Adenosine triphosphate (ATP) assays have been used to quantify bioburdens (biomass) in low-organic-compoundcontent fluids (freshwater, seawater, cooling tower water, and similar fluids) since the early 1950s. The original methodology was labor intensive and required considerable laboratory skill. Over the past half-century, the protocol has been simplified substantially, but until recently, chemical interferences made it impractical to use the ATP test in metalworking fluids (MWF).
Two cores from a marine diesel engine oil cooler were received for analysis to investigate the cause of failure via leaking. Results indicate that the cooler core failed due to pitting corrosion initiated on the interior (oil side) at the edge of the fins.
The four seized bearings submitted for metallurgical analysis were determined to have suffered deterioration of their grease to the point that it was inhibiting motion rather than enabling. The grease had turned to a thick (viscous) black sludge that was full of particulate. Electrical pitting was found in the seized bearings, especially the inner races. Signs of axial (thrust) loads were noted, mainly in the outer raceways. Larger arc strike regions were found on the balls.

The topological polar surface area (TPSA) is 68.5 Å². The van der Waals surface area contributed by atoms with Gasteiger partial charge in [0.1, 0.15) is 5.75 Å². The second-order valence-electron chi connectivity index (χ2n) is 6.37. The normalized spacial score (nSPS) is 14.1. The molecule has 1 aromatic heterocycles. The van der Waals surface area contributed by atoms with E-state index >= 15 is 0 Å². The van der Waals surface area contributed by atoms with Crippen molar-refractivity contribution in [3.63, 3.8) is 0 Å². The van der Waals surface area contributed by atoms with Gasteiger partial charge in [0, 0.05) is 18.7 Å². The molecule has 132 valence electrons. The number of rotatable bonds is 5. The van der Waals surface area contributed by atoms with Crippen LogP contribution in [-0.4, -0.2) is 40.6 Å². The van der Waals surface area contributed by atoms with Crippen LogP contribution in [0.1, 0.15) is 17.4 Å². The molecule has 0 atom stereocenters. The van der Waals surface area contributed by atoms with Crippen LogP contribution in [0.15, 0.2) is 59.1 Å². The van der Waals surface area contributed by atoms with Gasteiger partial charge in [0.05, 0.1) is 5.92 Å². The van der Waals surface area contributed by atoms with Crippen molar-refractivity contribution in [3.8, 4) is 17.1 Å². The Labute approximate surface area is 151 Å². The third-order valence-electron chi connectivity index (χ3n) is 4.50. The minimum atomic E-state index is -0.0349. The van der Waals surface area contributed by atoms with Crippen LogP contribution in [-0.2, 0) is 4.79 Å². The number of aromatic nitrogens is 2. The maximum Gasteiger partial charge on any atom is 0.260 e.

A welded left front spindle/steering arm assembly that had fractured at the fillet weld joint between the steering arm and inner brake boss was received for analysis to determine the mode of failure.
Several concentrating still condenser tubes exhibiting pitting were received to determine the cause of pitting. Results indicate the tubes pitted initially from the inner diameter (ID) surface due to microbiological corrosion (MIC). MIC pitting initiated preferentially at the tube seam weld. Additional ID surface pits and significant pit enlargement of MIC pits due to chloride pitting were also observed. The chlorine is likely remains from the hydrochloric cleaning process
Creep of a metal or alloy is defined as its time-dependent deformation under constant stress at a given temperature, and is associated with elevated temperatures, usually defined as any temperature above 1/2 the melting point (in absolute degrees).